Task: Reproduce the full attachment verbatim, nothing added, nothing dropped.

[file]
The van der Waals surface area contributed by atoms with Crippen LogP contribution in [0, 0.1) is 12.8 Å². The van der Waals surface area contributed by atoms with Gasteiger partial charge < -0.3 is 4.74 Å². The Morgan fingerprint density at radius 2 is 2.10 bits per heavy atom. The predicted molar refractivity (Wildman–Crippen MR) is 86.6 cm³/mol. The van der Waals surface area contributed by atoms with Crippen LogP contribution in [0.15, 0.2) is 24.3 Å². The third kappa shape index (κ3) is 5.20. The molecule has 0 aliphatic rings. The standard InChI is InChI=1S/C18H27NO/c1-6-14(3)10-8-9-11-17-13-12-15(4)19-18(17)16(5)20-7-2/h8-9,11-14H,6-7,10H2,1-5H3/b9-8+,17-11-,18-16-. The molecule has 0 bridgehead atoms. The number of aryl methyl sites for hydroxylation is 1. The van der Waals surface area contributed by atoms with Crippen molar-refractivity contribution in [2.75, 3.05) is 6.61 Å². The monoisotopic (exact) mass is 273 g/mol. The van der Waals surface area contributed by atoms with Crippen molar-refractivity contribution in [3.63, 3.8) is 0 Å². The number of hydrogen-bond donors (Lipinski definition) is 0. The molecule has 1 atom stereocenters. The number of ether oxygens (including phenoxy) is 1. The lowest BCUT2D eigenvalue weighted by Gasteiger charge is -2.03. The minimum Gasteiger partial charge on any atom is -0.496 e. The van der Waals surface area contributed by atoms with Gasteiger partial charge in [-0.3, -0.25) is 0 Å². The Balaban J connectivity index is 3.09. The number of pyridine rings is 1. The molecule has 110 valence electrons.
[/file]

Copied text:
The van der Waals surface area contributed by atoms with Crippen LogP contribution in [0, 0.1) is 12.8 Å². The van der Waals surface area contributed by atoms with Gasteiger partial charge < -0.3 is 4.74 Å². The Morgan fingerprint density at radius 2 is 2.10 bits per heavy atom. The predicted molar refractivity (Wildman–Crippen MR) is 86.6 cm³/mol. The van der Waals surface area contributed by atoms with Crippen LogP contribution in [0.15, 0.2) is 24.3 Å². The third kappa shape index (κ3) is 5.20. The molecule has 0 aliphatic rings. The standard InChI is InChI=1S/C18H27NO/c1-6-14(3)10-8-9-11-17-13-12-15(4)19-18(17)16(5)20-7-2/h8-9,11-14H,6-7,10H2,1-5H3/b9-8+,17-11-,18-16-. The molecule has 0 bridgehead atoms. The number of aryl methyl sites for hydroxylation is 1. The van der Waals surface area contributed by atoms with Crippen molar-refractivity contribution in [2.75, 3.05) is 6.61 Å². The monoisotopic (exact) mass is 273 g/mol. The van der Waals surface area contributed by atoms with Crippen molar-refractivity contribution in [3.63, 3.8) is 0 Å². The number of hydrogen-bond donors (Lipinski definition) is 0. The molecule has 1 atom stereocenters. The number of ether oxygens (including phenoxy) is 1. The lowest BCUT2D eigenvalue weighted by Gasteiger charge is -2.03. The minimum Gasteiger partial charge on any atom is -0.496 e. The van der Waals surface area contributed by atoms with Gasteiger partial charge in [-0.3, -0.25) is 0 Å². The Balaban J connectivity index is 3.09. The number of pyridine rings is 1. The molecule has 110 valence electrons.